Conundrum

I am too overloaded with service and administration and it is detrimental not just to me but to the other entities who are affected by it. But when this is not the case, things are not done and it is differently detrimental, particularly to me. One needs to have boundaries and say no. But when I did that this semester I was manipulated back and ordered into place, and I could not see a viable way out.

This is the conundrum. I am not sure of the answer, but I know the main problem is being ordered and manipulated, and feeling intimidated into accepting work I do not want and know I do not have time for. The fact that my overload is detrimental to others as well as myself must be kept firmly in mind: others also need me to practice self-care.

Everyone says they want more research time and so do I, but I also want more teaching time. Saying so feels dangerous. I was always exhorted not to spend time on teaching, and I quickly learned that to get along one could not say no to service and administration. But the fact is that I do not just need more research time, I need more teaching time.

To get more teaching time, I need a more rational set of courses, and to get that, I need to do major service toward program building and reorganization. That is the conundrum that was set me (not chosen by me, but set me) years ago; it seemed irrational then and it does so now, even though I have grown accustomed to it.

How to cut this Gordian knot?

Answer 1. I should do as I see fit. Problem: I receive orders not to. Answer: I should press on, whether those in power agree or not.

Answer 2. Better Boundaries. I want time to reflect on everything, time to breathe before class, time to prepare things, not to have to live on a constant pivot. Comment: I do not like the exhortation to boundaries, though, any more than I like the exhortation to do things very quickly and save time. Both connote constraints. One is to confine oneself in a small space, where one will work as quickly as possible, “cutting corners” (how I detest that phrase).

And yet — when I think of how I used to live, with time to reflect and plan, and time to focus, it occurs to me that this was in fact a way of “having boundaries.” (When did I stop? When I was told it was not my right. In phantasmagoria: when I was told I would be killed if I did not allow myself to be tortured; when I was told all my instincts and everything I had ever learned were wrong by definition; when I was informed I was a servant of others, not a master of myself, and that I must keep my place if I did not want everyone I loved to be killed.)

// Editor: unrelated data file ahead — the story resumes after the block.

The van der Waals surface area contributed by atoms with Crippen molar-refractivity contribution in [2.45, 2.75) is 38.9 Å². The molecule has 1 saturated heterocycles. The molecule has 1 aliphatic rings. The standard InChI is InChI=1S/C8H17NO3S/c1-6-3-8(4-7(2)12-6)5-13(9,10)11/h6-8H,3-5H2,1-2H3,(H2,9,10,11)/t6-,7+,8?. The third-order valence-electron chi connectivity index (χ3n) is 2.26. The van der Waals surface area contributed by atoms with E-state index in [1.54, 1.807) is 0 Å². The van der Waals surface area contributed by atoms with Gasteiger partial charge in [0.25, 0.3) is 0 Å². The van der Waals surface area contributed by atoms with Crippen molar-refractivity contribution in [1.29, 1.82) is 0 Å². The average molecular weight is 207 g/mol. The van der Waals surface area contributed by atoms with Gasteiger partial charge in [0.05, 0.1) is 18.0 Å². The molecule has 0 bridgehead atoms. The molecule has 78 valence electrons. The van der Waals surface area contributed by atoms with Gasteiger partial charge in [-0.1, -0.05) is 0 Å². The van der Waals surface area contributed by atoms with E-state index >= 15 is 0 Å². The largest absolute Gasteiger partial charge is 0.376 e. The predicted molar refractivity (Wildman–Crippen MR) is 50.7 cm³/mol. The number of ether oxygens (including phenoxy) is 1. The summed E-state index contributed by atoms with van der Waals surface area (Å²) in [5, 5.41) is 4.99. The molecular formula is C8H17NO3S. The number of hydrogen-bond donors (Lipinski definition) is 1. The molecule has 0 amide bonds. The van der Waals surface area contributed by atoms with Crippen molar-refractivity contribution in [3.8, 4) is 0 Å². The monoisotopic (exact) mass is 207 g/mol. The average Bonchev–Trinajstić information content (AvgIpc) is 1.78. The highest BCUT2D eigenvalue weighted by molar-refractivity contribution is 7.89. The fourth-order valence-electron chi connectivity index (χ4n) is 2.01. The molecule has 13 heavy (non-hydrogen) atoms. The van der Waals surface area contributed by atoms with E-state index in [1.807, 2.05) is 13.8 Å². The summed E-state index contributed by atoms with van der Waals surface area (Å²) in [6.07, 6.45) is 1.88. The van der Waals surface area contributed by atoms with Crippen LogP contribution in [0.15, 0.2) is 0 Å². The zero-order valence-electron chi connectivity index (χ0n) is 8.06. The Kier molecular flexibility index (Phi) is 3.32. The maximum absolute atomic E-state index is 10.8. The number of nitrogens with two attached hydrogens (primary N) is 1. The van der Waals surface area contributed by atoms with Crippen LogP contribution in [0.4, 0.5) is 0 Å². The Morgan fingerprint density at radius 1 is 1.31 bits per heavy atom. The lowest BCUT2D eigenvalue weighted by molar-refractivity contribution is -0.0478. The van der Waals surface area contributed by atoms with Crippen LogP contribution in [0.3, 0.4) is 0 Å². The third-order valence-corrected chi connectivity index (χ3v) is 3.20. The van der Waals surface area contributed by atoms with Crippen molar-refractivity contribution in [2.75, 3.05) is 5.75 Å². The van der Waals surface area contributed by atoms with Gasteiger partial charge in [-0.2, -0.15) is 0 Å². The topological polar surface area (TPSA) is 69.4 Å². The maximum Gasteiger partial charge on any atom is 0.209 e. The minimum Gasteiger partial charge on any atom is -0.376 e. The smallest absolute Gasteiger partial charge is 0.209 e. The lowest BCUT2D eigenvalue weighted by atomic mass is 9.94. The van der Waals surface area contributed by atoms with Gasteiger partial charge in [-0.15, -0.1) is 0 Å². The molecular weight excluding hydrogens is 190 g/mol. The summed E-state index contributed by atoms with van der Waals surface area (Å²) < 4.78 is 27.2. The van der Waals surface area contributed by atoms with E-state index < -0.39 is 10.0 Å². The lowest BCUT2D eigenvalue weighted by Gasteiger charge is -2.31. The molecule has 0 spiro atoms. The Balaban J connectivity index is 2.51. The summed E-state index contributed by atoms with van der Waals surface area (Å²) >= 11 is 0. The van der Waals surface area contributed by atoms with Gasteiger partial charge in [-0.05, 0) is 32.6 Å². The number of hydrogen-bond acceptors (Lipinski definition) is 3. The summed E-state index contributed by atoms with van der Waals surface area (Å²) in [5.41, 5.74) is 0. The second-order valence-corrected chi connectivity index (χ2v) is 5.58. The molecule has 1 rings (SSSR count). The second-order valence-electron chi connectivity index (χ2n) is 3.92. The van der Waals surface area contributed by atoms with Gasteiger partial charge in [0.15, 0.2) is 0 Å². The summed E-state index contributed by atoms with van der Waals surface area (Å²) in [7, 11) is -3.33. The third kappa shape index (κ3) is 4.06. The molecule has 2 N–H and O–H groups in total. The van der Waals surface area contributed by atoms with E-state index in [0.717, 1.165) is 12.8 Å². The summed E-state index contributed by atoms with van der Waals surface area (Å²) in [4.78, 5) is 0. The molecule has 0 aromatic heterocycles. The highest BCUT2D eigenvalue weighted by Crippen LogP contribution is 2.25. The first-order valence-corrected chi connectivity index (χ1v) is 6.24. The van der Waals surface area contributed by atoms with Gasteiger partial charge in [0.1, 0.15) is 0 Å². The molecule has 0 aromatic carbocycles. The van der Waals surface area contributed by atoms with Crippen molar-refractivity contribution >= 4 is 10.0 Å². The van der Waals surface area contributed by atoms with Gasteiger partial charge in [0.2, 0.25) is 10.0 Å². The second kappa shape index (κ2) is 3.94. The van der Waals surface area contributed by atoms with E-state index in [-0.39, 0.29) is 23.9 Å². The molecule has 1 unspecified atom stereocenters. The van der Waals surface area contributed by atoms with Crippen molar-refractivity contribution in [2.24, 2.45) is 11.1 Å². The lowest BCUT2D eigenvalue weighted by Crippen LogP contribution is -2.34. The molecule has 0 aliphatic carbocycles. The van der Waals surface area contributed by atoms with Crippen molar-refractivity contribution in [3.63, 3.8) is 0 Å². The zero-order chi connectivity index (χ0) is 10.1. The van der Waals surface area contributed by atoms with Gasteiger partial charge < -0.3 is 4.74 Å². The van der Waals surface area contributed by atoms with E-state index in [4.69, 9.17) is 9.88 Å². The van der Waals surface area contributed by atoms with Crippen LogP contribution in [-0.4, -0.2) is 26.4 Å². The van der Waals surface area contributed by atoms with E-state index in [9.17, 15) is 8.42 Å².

Answer 3. I should take authority, allow myself my own identity, and do things with love.
This is the answer I like best. The other word I might add is solidarity, of which there is too little and which is considered something one can dispense with out of expedience (because one has “boundaries”). But that, to me, is too stingy.

I may always have more service and administration than others, because of solidarity. Yet I must allow myself to love the things I have always been told I must not. Teaching, one must “cut corners” on. Research, one should not take seriously (“just write something”) and/or should consider a frivolity (“it is selfish, dear, and meaningless”). I have to fight these last two sentences with authority and identity.

I also need to take authority and affirm identity by not negotiating for these — by making them non-negotiable. How to do this in certain practical situations is not clear. I want as a first step not to negotiate for the right to these.

I am missing a deadline (research) this week and I am late on another project (research). I am also spending too little time on regular teaching because of the demands of independent projects, only one of which I took on of my own accord, and because of rewriting the departmental website, which I said I could not do this semester but then did because I was told I had no (real) choice.

I have also neglected some things in my own life because of this. I think that was because I felt so mistreated and angry and — ashamed that I had this situation … and if I have learned anything from writing this weblog it is that if I feel ashamed, it is because I have been done harm.

Shame, in books (how I would love to read certain serious books, and how I should allow myself this) and on the Internet, has to do with abuse and loss of self. So it is no wonder I keep saying my cure is (my  own) authority, identity, love — and that I should not feel guilty about to feel solidarity with others and acting on it, even if this is impractical or a luxury.

Others say they need to learn they can be wrong sometimes, to give up the desire to control everything, and to have some kind of self-discipline. Who are these people?

Axé.

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